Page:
Words such as pot, kettle and black spring to mind when hearing Abdullah al-Badri criticise the International Energy Agency’s decision to release oil inventories as distorting the market and akin to a “weapon”. As secretary-general of the Organisation of the Petroleum Exporting Countries, he is head of a cartel whose raison d’être is manipulating the oil market. The cartel’s power peaked during its self-described use of the “oil weapon” in 1973.
There is a morsel of truth in Opec’s accusation, though. While the IEA is technically acting within its mandate by responding to a physical supply disruption in Libya – just as it did on the two other occasions when it sanctioned releases (the first Gulf war and hurricane Katrina) – there are political overtones this time. In uncharacteristically strong language, the IEA warned oil producers in late May to boost output. Opec then thumbed its nose at consumers three weeks later, sending the oil price, already near a three-year-high, surging.
Those chiding the IEA for using emergency supplies as a price management tool have a point, but they should consider the context. The IEA’s 28 member states finally have shown some backbone at the cost of only a small diminution of their reserves. Even if the price impact of the IEA’s move only lingers for a month, the hit to Opec countries’ coffers would come to about $5bn – quite a wake-up call. The IEA’s future communiqués will have more heft.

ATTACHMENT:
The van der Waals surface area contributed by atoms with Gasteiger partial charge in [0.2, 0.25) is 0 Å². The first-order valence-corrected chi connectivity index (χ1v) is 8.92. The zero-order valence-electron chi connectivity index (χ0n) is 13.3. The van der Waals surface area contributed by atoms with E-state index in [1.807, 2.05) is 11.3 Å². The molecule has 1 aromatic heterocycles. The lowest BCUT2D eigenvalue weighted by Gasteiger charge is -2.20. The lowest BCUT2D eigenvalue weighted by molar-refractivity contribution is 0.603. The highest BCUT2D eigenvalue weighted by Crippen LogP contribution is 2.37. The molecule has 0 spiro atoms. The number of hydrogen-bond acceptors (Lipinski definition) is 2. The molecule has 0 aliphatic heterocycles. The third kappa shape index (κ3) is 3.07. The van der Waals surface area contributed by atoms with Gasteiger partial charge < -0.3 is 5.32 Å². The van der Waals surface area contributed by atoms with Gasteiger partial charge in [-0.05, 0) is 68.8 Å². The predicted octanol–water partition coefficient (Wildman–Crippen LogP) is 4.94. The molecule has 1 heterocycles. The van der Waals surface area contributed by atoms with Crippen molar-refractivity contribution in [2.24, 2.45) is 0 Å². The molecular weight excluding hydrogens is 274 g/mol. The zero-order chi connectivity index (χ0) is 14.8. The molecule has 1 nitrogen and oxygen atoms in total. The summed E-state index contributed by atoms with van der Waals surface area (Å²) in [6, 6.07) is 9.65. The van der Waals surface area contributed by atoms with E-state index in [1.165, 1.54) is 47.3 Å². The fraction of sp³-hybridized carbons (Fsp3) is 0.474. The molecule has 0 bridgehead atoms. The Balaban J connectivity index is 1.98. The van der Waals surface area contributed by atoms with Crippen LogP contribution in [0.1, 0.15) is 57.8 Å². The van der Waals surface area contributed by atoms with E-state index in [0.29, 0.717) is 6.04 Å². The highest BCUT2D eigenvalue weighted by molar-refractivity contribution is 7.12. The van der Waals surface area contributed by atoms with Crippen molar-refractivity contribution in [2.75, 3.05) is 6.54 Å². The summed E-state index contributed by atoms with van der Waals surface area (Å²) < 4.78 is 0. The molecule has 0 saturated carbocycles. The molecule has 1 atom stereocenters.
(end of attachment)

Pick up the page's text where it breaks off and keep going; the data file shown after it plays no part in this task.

Bravo, then, to the IEA. Calling Opec’s bluff once in 38 years, and doing so in the interest of consumers, does not a manipulator make. First proposed as an “energy Nato”, it has opened fire in self-defence. Though Mr al-Badri was not among the hawks at Opec’s last meeting, he has surely heard the term “collateral damage”.
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